As Immaculata’s Mighty Macs struggle, then start to succeed, she misses the obvious Biblical reference — David vs. Goliath. They’re always playing bigger schools, though few at the time took women’s sports seriously.

    Tim Chambers’ film, completed in 2009 and only now reaching theaters, is subtle in the ways it suggests the revolution that this team was a part of. Women dunk, now. They can aspire to become pro basketball players. A whole society was changing and this little school was pivotal in that. When a player cracks about her coach, “She already has a husband. Why would she want to work?”, that’s a reminder of how far the country’s come, kids.

    Chambers finds the easy laughs in a tale of life-among-nuns. None of the woman cast as players have big enough roles to stand out — the poor girl who wears overalls, the girl plotting her engagement, etc. David Boreanaz has the underdeveloped role of Rush’s NBA referee-husband. But Gugino and Shelton click (they have played far less family friendly characters together in the past) and Burstyn classes up the joint with her Oscar-winning presence.

    “The Mighty Macs” don’t go anywhere we don’t expect them to, and a better budgeted movie would have made more of their era and the revolution they helped bring about. But for families with girls, this movie is a great history lesson about how things were, set against a message girls then and girls now can never hear too often — “Have the courage to follow your dreams.”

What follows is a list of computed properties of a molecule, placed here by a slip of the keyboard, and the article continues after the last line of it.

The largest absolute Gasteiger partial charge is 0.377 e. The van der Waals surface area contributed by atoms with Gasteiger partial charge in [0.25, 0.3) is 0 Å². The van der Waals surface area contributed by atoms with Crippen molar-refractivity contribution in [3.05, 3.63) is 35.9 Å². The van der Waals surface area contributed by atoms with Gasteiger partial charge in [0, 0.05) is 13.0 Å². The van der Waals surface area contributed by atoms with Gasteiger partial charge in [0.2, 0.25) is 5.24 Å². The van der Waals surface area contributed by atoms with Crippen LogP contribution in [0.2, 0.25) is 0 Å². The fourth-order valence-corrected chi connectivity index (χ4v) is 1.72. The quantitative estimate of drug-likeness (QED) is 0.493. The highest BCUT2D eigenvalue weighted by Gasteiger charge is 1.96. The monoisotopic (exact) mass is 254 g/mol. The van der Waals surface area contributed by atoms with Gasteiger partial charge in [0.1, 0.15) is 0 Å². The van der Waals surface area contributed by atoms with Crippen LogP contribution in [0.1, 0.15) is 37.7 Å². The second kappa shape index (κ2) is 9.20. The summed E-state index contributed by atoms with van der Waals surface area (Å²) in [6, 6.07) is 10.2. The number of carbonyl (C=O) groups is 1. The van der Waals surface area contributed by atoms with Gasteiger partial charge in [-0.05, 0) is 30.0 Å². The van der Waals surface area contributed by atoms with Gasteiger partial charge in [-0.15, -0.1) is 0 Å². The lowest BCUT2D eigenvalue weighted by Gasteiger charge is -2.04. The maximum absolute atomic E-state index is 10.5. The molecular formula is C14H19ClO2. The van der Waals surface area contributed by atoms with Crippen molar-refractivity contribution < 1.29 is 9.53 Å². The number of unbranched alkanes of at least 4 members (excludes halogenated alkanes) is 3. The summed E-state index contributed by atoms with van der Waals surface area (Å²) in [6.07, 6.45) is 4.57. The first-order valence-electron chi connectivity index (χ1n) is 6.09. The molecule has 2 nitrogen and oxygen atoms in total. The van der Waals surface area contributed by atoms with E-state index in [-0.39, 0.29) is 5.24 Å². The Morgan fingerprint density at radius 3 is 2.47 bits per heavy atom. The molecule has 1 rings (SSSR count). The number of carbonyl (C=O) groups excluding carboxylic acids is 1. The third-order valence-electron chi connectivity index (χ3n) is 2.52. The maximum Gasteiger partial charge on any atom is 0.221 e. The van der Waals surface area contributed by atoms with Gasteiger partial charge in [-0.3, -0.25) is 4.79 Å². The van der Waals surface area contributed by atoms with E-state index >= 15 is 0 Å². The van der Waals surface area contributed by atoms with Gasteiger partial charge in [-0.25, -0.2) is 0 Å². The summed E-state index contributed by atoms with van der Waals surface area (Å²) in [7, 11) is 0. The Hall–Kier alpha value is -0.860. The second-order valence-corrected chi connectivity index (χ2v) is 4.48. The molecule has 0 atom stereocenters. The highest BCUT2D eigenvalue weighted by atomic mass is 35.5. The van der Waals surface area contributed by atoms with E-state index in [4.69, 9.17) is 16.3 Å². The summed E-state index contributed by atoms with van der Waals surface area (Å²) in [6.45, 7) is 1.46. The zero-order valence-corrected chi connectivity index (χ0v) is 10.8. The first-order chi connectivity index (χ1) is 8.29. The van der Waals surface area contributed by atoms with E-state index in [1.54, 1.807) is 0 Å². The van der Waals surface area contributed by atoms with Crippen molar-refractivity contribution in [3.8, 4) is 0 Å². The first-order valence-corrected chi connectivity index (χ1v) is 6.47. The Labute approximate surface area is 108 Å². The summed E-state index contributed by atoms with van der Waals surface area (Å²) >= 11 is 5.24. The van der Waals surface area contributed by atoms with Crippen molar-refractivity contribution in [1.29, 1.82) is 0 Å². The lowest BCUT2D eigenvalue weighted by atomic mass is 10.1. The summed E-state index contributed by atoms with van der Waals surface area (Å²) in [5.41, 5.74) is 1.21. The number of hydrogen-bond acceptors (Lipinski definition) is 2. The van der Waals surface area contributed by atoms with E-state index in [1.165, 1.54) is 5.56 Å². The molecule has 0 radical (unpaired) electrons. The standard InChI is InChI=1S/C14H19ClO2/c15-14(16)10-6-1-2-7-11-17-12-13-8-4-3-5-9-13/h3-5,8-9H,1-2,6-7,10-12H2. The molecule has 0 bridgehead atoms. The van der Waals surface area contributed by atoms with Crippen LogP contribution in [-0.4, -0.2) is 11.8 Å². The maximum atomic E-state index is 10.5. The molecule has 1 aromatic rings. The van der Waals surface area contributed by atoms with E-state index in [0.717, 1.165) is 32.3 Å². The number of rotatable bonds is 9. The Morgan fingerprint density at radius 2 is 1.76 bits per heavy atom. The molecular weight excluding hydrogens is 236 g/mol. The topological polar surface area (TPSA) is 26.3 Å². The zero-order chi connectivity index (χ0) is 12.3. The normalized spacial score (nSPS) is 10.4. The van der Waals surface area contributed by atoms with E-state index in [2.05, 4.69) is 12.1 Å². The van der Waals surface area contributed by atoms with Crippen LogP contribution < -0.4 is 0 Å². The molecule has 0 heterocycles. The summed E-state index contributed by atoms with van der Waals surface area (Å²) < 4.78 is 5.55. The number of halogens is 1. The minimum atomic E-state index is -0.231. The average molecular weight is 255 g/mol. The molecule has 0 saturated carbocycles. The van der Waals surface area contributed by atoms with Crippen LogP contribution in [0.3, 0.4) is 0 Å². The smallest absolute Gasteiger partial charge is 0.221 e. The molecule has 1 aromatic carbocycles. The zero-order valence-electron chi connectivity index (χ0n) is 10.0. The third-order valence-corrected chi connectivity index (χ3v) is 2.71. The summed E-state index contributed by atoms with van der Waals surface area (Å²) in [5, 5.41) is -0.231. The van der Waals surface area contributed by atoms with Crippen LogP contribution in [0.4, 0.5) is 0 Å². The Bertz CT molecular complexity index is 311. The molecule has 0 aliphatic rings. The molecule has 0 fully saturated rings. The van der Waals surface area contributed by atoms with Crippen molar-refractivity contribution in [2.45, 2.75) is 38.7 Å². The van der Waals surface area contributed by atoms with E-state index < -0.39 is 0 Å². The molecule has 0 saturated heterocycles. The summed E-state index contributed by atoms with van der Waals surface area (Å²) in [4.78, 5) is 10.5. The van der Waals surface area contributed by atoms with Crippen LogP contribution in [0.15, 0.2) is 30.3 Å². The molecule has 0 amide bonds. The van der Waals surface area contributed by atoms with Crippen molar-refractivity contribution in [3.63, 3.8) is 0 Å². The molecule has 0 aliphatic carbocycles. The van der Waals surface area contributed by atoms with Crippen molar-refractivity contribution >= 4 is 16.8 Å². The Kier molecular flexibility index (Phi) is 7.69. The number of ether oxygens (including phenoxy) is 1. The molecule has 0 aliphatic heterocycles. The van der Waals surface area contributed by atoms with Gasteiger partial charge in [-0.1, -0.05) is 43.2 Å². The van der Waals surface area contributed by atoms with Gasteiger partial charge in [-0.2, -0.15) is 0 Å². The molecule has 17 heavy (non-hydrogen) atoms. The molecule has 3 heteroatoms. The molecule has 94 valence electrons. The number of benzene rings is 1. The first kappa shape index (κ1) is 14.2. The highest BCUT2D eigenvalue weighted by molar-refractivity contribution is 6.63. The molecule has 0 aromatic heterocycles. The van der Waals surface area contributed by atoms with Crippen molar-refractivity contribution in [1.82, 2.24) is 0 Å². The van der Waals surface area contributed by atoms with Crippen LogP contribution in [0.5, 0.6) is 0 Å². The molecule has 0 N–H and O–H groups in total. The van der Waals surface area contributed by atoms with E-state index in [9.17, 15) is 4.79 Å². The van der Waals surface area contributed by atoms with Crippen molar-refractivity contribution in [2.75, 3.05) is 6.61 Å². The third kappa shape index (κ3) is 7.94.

MPAA Rating: G

    Cast: Carla Gugino, David Boreanaz, Ellen Burstyn, Marley Shelton

    Credits: Written and directed by Tim Chambers, a Freestyle release.

    Running Time: 1:39

    A new ‘Twilight Zone’ on the big screen? ‘Cloverfield’ director is on board

    Posted: 16 Oct 2011 07:01 AM PDT

    Matt Reeves, whose last film was a pretty good remake of the Swedish tween vampire thriller “Let the Right One In” (“Let Me In” was the title of the Hollywood film),  has landed the Warner Brothers assignment of taking another stab at bringing that seminal TV series “The Twilight Zone” to the big screen.

    Variety reports that Leo DiCaprio is producing it, among others, and that Jason Rothenberg scripted it. His only previous notable writing credit was “Body Politic,” a TV movie from 2009.